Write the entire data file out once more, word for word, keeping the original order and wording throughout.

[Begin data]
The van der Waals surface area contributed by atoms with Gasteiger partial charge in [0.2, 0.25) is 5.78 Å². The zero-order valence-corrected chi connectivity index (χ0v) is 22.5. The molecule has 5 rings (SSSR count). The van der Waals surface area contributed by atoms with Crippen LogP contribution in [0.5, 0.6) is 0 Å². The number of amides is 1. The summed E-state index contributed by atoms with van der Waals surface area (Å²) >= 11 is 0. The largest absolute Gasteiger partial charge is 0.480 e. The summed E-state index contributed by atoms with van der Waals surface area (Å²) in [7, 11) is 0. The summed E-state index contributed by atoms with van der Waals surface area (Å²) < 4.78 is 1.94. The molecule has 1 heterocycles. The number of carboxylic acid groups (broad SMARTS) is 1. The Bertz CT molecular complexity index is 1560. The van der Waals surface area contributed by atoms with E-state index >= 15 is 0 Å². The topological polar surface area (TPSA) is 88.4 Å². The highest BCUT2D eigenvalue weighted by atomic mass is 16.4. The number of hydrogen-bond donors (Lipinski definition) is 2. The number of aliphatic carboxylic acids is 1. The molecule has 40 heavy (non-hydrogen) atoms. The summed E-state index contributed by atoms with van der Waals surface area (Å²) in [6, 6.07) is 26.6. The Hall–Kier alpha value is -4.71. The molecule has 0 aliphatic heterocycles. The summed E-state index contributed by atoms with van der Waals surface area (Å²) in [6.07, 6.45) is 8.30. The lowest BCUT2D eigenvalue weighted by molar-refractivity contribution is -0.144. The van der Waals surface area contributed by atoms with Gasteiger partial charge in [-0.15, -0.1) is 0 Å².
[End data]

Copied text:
The van der Waals surface area contributed by atoms with Gasteiger partial charge in [0.2, 0.25) is 5.78 Å². The zero-order valence-corrected chi connectivity index (χ0v) is 22.5. The molecule has 5 rings (SSSR count). The van der Waals surface area contributed by atoms with Crippen LogP contribution in [0.5, 0.6) is 0 Å². The number of amides is 1. The summed E-state index contributed by atoms with van der Waals surface area (Å²) >= 11 is 0. The largest absolute Gasteiger partial charge is 0.480 e. The summed E-state index contributed by atoms with van der Waals surface area (Å²) in [7, 11) is 0. The summed E-state index contributed by atoms with van der Waals surface area (Å²) < 4.78 is 1.94. The molecule has 1 heterocycles. The number of carboxylic acid groups (broad SMARTS) is 1. The Bertz CT molecular complexity index is 1560. The van der Waals surface area contributed by atoms with E-state index >= 15 is 0 Å². The topological polar surface area (TPSA) is 88.4 Å². The highest BCUT2D eigenvalue weighted by atomic mass is 16.4. The number of hydrogen-bond donors (Lipinski definition) is 2. The number of aliphatic carboxylic acids is 1. The molecule has 40 heavy (non-hydrogen) atoms. The summed E-state index contributed by atoms with van der Waals surface area (Å²) in [6, 6.07) is 26.6. The Hall–Kier alpha value is -4.71. The molecule has 0 aliphatic heterocycles. The summed E-state index contributed by atoms with van der Waals surface area (Å²) in [6.07, 6.45) is 8.30. The lowest BCUT2D eigenvalue weighted by molar-refractivity contribution is -0.144. The van der Waals surface area contributed by atoms with Gasteiger partial charge in [-0.15, -0.1) is 0 Å².